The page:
Reviews

Review: Three Houses, a Covid Cabaret From Composer Dave Malloy

The writer of Natasha, Pierre and the Great Comet of 1812 takes on the pandemic in his newest musical.

146 Three House Signature Theatre Production Photos 2024 L to R J.D Mollison, Margo Seibert, and Mia Pak Credit Marc J Franklin
J.D. Mollison, Margo Seibert, and Mia Pak in the Signature Theatre production of Dave Malloy’s Three Houses
(© Marc J. Franklin)

Three Houses, all alike in psychosis. One’s in Latvia, another’s in Taos, the third’s in Brooklyn. Their respective inhabitants have made their way to a kitschy cocktail bar, where they’ll reenact — through song, puppetry, and interpretive dance — how they all went “a little bit crazy living alone in the pandemic.” If you’re thinking that there’s only one person who could write such a thing, you’re right — it is Dave Malloy.

It isn’t hyperbole to say that Malloy’s latest genre-defying poperetta, running at Signature Theatre, is perhaps the most societally noteworthy new musical to come out of the post-Covid era. A response to the isolation of March 2020 and the largely under-discussed mental health crises that ensued, Three Houses is a ride from start to finish, and, more vitally, has the potential to start a conversation about pandemic-related trauma that the world seems resistant to having.

Malloy traps his trio of protagonists inside the three different locales. Susan (Margo Seibert) just broke up with her husband and fled to the Baltics, seeking refuge in her grandmother’s stately ranch house in the woods. Sadie (Mia Pak) just got dumped by her girlfriend and moved into her aunt’s house just outside of New Mexico. Beckett (J.D. Mollison) split up with his ex and moved into a tiny studio in New York City. All three share the same refrain: “My heart broke and then the world broke and then my brain broke.”

Alone and amid stacks of books and records, Susan consoles herself with weed, red currant wine, and the imaginary companionship of a Latvian dragon. Sadie fills her days buy playing a Sims-like life-simulation video game, where her only pal is a make-believe badger named Zippy. Beckett uses Covid as an excuse to become a hermit, isolating himself from the world, and especially his family, with the help of a fictional spider named Shelob.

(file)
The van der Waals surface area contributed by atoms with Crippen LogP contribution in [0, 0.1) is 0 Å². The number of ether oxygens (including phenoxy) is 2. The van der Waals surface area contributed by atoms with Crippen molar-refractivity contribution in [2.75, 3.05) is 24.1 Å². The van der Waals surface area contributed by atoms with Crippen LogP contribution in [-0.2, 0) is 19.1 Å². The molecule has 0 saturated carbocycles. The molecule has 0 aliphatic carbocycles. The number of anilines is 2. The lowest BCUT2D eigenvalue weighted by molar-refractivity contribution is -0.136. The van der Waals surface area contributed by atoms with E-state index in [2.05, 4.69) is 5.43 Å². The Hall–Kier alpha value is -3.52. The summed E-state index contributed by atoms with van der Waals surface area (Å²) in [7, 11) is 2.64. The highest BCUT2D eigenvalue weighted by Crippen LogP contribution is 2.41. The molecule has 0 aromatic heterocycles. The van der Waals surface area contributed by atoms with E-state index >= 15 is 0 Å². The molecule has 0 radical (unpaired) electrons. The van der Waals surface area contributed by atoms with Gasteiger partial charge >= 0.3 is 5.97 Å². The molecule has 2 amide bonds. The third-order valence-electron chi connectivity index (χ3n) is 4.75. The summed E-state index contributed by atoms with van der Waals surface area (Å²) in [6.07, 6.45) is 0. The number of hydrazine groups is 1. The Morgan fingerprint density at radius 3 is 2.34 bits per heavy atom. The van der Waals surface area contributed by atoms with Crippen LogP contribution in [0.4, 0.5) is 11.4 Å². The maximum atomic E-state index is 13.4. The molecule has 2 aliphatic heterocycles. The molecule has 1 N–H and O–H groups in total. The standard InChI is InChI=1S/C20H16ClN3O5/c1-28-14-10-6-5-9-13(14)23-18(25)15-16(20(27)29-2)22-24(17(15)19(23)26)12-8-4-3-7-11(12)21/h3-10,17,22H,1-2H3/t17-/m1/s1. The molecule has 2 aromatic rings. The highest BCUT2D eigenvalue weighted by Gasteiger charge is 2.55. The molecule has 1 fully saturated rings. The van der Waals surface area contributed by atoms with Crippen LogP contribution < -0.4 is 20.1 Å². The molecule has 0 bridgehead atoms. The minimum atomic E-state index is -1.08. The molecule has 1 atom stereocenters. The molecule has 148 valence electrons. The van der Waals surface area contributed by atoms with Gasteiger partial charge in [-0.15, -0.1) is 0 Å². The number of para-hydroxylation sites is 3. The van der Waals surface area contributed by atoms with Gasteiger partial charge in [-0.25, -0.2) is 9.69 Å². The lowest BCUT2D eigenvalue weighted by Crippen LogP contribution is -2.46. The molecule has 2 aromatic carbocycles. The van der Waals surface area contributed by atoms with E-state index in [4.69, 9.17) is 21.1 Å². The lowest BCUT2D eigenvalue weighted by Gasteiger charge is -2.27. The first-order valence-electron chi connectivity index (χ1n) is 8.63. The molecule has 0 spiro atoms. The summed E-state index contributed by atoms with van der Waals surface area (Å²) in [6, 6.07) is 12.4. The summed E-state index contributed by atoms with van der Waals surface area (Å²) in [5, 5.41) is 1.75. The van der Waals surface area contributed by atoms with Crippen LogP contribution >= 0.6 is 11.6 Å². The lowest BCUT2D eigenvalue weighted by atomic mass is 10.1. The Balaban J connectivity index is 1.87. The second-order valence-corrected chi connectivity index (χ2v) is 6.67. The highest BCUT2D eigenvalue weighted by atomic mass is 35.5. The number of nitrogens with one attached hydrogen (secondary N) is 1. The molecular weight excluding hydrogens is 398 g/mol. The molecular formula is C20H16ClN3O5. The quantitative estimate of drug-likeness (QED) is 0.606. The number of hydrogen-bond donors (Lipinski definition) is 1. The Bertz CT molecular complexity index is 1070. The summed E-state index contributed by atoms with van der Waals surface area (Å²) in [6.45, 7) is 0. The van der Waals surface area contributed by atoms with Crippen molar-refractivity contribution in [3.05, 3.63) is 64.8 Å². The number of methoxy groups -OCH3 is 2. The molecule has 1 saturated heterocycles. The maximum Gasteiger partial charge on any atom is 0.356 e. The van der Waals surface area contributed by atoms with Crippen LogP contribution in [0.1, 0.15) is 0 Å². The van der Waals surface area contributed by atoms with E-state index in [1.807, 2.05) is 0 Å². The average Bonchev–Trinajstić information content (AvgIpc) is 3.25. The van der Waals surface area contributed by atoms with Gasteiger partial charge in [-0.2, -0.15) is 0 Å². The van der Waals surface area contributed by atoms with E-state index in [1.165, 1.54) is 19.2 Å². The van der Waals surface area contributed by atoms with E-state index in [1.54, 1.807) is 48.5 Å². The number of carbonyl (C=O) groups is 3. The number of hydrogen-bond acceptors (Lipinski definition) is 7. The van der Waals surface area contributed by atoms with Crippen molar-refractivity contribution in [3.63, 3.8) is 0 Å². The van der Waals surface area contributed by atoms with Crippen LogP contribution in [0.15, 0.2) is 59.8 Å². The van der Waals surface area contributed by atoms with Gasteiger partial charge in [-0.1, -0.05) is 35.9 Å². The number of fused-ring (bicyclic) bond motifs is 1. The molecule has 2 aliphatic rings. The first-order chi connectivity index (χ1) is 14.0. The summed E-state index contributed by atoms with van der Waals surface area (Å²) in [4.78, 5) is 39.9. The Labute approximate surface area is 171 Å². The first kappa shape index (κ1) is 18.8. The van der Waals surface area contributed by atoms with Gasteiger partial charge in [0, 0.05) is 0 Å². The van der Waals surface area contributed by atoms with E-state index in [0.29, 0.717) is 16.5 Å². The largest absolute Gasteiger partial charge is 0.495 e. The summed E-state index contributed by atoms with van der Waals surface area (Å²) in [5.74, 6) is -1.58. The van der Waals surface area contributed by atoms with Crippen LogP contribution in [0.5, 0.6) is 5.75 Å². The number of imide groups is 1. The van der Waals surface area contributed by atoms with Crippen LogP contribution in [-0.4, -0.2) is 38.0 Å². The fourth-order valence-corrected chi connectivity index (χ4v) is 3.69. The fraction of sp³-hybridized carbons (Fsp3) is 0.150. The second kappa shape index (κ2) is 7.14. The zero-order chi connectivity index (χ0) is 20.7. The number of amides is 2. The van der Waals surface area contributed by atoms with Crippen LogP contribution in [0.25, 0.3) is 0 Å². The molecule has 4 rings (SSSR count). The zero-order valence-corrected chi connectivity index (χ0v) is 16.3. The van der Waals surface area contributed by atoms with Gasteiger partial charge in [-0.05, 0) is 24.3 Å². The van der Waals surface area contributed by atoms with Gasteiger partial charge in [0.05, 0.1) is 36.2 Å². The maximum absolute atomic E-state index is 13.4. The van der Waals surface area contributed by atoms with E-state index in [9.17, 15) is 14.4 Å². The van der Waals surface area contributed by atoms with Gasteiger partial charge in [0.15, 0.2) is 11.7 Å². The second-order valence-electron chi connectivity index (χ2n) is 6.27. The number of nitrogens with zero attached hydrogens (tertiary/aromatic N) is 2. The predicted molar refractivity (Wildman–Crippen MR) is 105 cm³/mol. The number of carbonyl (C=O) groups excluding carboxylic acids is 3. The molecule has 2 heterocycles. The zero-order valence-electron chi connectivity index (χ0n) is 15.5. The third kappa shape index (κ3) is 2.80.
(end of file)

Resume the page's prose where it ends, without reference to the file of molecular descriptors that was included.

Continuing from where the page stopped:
Together in the cocktail lounge — presided over by a barkeep named Wolf, as in the big, bad (Scott Stangland) — Susan, Sadie, and Beckett recount how the early days of lockdown exacerbated their respective battles with obsessive-compulsive disorder. Susan alphabetizes all the books in her grandmother’s house as she tries to figure out why her grandpa left the family. Sadie recalls her fixation with an arcade coin pusher game, which led to shame in the eyes of her own grandparents. And Beckett fantasizes about family in Ireland as he literally barricades himself inside his apartment.

Through compellingly fanciful means of storytelling, Malloy builds an off-kilter world filled with acutely recognizable people who are too afraid to admit that they need help (it’s sort of the opposite of his a cappella musical Octet, which was about internet addicts in a group therapy session). Using Covid as a jumping off point, he paints a vivid portrait of three people who go from denying their emotional trauma to being forced to confront them, uncomfortable as it may be.

As a fellow countryman with OCD that was officially diagnosed amid the pandemic, I felt seen by Three Houses in strange and unexpected ways — I don’t actually think I’ve related to a musical more than this one in a long time, and I’d imagine that there are a lot of people who would feel similarly. (I’m sure there will be people who wish the three segments were less cyclical in general plot, but I’d say it pretty brilliantly captures the compulsive repetitions of OCD.)

With musical allusions to his past works, like Great Comet and Ghost Quartet, as typical, Malloy’s score is the most fascinating part. Richly textured in orchestration and played by a four-piece band consisting of piano/organ, violin, French horn, and cello, the score seems to come from the depth of his soul, with haunting (and haunted) lyrics to match. An early song titled “The Berries and The Plums” is particularly glorious in the hands of actors Ching Valdes-Aran and Henry Stram, who take on the roles of the grandparents of each character.

The world-building of Annie Tippe’s production is also impressive. The design collective dots creates a kitschy, immersive set that uses Christopher Bower’s expressive, pulsating lighting to somehow shift the locales while staying more or less the same. Haydee Zelideth’s costumes, and especially Earon Nealey’s hair and makeup designs, are equally significant, allowing the collectively excellent central trio to add even more depth to their expressive and sensitive performances.

As usual with Malloy’s shows, there’s an element of “your mileage may vary” about Three Houses. But after a largely unexceptional Broadway season where a lot of shows seemed to aim for the middle, I was simply thrilled to see a writer shoot for the moon and pretty much get there. There are still theater makers trying to do something different, and even if Three Houses isn’t your thing, it’ll be hard not for you to admire a writer who’s still willing to take a risk.

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Three Houses

Closed: June 16, 2024